John Feehery: Speaking Engagements


The Limits of Inexperience

Posted on November 16, 2011

There is a reason Newt Gingrich and Rick Santorum are most confident debaters, especially when topics turn to international affairs and domestic policy.

They have deep experience in how policy works in the nation’s capitol.  They have both taken several trips overseas, they know the players, they understand the bigger game.

They are fluent in Washington.

I was thinking about Washington fluency and Herman Cain.

Cain speaks sixth-grade Washington.

He gets some of the some verbs.  He knows how to hit the high-points.  But on the deeper policy points, he is lost.  Clueless.   And it can be embarrassing.

This is not to slam Herman Cain.  He is right where the American people are on Libya and other foreign policy issues.  They know about as much as he does.

And Cain has an everyman image that has proven to be quite appealing to everyday voters, if the polls are to be believed.  But being an everyman has its limits.  Voters want somebody who knows how to speak to them, but they also want somebody who actually knows the issues too.  And Cain has proven time and again that he just doesn’t measure up in that department.

Of course, he is not the only one.  Michele Bachmann has proven to be incapable of probing deeper on policy.  She is damn good at the sound bites, and for that she got a nice bounce early on.  But her inexperience and her gaffes (and her own quirky personality) doomed her campaign before the campaign really got started.

Rick Perry is another one who is not very conversant in the Washington-speak.  Of course, he has proven to be not conversant in English either.  He is inability to rapidly grasp and respond to issues has, at least for now, relegated his campaign to the low single digits.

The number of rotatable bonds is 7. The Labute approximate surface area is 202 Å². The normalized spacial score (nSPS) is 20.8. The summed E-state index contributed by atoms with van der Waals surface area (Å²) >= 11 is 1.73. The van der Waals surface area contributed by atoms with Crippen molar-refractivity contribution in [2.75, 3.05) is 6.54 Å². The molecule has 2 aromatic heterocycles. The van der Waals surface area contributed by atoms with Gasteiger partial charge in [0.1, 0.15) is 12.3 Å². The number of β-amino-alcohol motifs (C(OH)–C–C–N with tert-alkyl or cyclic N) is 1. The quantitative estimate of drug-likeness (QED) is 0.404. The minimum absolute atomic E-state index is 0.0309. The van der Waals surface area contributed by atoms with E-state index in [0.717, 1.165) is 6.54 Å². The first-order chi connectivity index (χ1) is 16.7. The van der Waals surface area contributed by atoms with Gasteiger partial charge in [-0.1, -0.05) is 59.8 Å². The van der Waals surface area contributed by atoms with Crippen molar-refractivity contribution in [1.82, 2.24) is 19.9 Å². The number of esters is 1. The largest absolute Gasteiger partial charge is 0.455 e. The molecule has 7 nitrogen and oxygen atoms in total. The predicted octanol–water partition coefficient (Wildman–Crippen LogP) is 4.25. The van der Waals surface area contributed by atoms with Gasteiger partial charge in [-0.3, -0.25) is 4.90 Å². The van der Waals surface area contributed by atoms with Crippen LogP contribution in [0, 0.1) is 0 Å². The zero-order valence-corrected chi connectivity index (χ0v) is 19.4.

Jon Huntsman has all of the diplomatic tools to succeed on the Presidential level.  He doesn’t, though, have the campaign chops.  His experience as former ambassador to China is certainly impressive if you are looking to hire somebody as the CEO of an international conglomerate.  It is much less impressive, though, if you are running to become CEO of America.

The current front-runner, Mitt Romney, has learned the hard way how to become fluent in Washington policy while still retain an ability to communicate with the voters.  He is not a former Senator, so he doesn’t lapse into Dole-Gore-McCain speak, talking about H.R. this or Senate Res. that.

But, so far at least, he hasn’t been caught off guard with any questions of foreign or domestic policy.  Every answer he gives is carefully calibrated to annoy the fewest voters while still answering the question.  Not an easy feat to perform, and Romney has pulled it off time and again.

The bottom line is that there is no substitute for real experience.  Real experience in working with complicated policy issues and real experience in running for office at the Presidential level.

Many Tea Party Republicans seem to gravitate to the candidates, like Bachmann and Cain, who have almost no experience.  But that seems to me to be a self-defeating strategy.  The last time the voters picked the guy with almost no experience, they picked Barack Obama.  And how do you think that worked out?